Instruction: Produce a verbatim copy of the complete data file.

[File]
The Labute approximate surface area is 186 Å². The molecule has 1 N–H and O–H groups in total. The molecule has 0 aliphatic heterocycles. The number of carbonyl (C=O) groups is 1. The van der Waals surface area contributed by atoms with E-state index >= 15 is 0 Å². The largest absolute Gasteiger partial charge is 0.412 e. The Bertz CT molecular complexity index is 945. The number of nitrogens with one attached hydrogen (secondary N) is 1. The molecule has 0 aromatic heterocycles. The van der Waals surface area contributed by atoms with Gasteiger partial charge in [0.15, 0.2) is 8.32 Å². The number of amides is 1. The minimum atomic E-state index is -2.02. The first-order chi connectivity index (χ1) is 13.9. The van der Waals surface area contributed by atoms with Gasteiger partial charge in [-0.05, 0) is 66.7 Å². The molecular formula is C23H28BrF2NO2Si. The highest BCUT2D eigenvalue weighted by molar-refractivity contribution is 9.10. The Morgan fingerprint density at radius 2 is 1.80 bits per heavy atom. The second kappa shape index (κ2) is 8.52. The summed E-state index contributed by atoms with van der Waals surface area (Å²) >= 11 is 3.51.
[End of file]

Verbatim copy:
The Labute approximate surface area is 186 Å². The molecule has 1 N–H and O–H groups in total. The molecule has 0 aliphatic heterocycles. The number of carbonyl (C=O) groups is 1. The van der Waals surface area contributed by atoms with E-state index >= 15 is 0 Å². The largest absolute Gasteiger partial charge is 0.412 e. The Bertz CT molecular complexity index is 945. The number of nitrogens with one attached hydrogen (secondary N) is 1. The molecule has 0 aromatic heterocycles. The van der Waals surface area contributed by atoms with Gasteiger partial charge in [0.15, 0.2) is 8.32 Å². The number of amides is 1. The minimum atomic E-state index is -2.02. The first-order chi connectivity index (χ1) is 13.9. The van der Waals surface area contributed by atoms with Gasteiger partial charge in [-0.05, 0) is 66.7 Å². The molecular formula is C23H28BrF2NO2Si. The highest BCUT2D eigenvalue weighted by molar-refractivity contribution is 9.10. The Morgan fingerprint density at radius 2 is 1.80 bits per heavy atom. The second kappa shape index (κ2) is 8.52. The summed E-state index contributed by atoms with van der Waals surface area (Å²) >= 11 is 3.51.